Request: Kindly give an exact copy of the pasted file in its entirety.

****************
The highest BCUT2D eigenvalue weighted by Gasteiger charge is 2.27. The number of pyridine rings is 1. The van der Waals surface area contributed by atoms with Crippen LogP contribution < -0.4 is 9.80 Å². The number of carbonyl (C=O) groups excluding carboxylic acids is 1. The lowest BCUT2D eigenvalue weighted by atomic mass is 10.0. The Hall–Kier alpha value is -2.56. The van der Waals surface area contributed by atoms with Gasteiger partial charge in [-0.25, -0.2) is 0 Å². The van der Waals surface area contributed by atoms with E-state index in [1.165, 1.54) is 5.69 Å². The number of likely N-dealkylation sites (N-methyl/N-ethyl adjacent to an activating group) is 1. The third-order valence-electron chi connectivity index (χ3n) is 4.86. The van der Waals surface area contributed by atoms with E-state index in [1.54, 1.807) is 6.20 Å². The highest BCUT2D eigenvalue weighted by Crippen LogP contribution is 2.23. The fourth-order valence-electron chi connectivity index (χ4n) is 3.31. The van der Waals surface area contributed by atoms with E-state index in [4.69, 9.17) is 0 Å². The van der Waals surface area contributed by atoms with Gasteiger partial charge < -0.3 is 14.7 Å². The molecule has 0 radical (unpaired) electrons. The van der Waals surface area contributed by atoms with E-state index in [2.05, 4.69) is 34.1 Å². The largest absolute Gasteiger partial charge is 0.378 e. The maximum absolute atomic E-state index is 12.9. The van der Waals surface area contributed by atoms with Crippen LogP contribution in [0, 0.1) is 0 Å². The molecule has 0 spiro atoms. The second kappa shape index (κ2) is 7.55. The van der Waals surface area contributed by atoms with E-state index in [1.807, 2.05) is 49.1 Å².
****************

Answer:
The highest BCUT2D eigenvalue weighted by Gasteiger charge is 2.27. The number of pyridine rings is 1. The van der Waals surface area contributed by atoms with Crippen LogP contribution < -0.4 is 9.80 Å². The number of carbonyl (C=O) groups excluding carboxylic acids is 1. The lowest BCUT2D eigenvalue weighted by atomic mass is 10.0. The Hall–Kier alpha value is -2.56. The van der Waals surface area contributed by atoms with Gasteiger partial charge in [-0.25, -0.2) is 0 Å². The van der Waals surface area contributed by atoms with E-state index in [1.165, 1.54) is 5.69 Å². The number of likely N-dealkylation sites (N-methyl/N-ethyl adjacent to an activating group) is 1. The third-order valence-electron chi connectivity index (χ3n) is 4.86. The van der Waals surface area contributed by atoms with E-state index in [1.54, 1.807) is 6.20 Å². The highest BCUT2D eigenvalue weighted by Crippen LogP contribution is 2.23. The fourth-order valence-electron chi connectivity index (χ4n) is 3.31. The van der Waals surface area contributed by atoms with E-state index in [4.69, 9.17) is 0 Å². The van der Waals surface area contributed by atoms with Gasteiger partial charge < -0.3 is 14.7 Å². The molecule has 0 radical (unpaired) electrons. The van der Waals surface area contributed by atoms with E-state index in [2.05, 4.69) is 34.1 Å². The largest absolute Gasteiger partial charge is 0.378 e. The maximum absolute atomic E-state index is 12.9. The van der Waals surface area contributed by atoms with Crippen LogP contribution in [0, 0.1) is 0 Å². The molecule has 0 spiro atoms. The second kappa shape index (κ2) is 7.55. The van der Waals surface area contributed by atoms with E-state index in [1.807, 2.05) is 49.1 Å².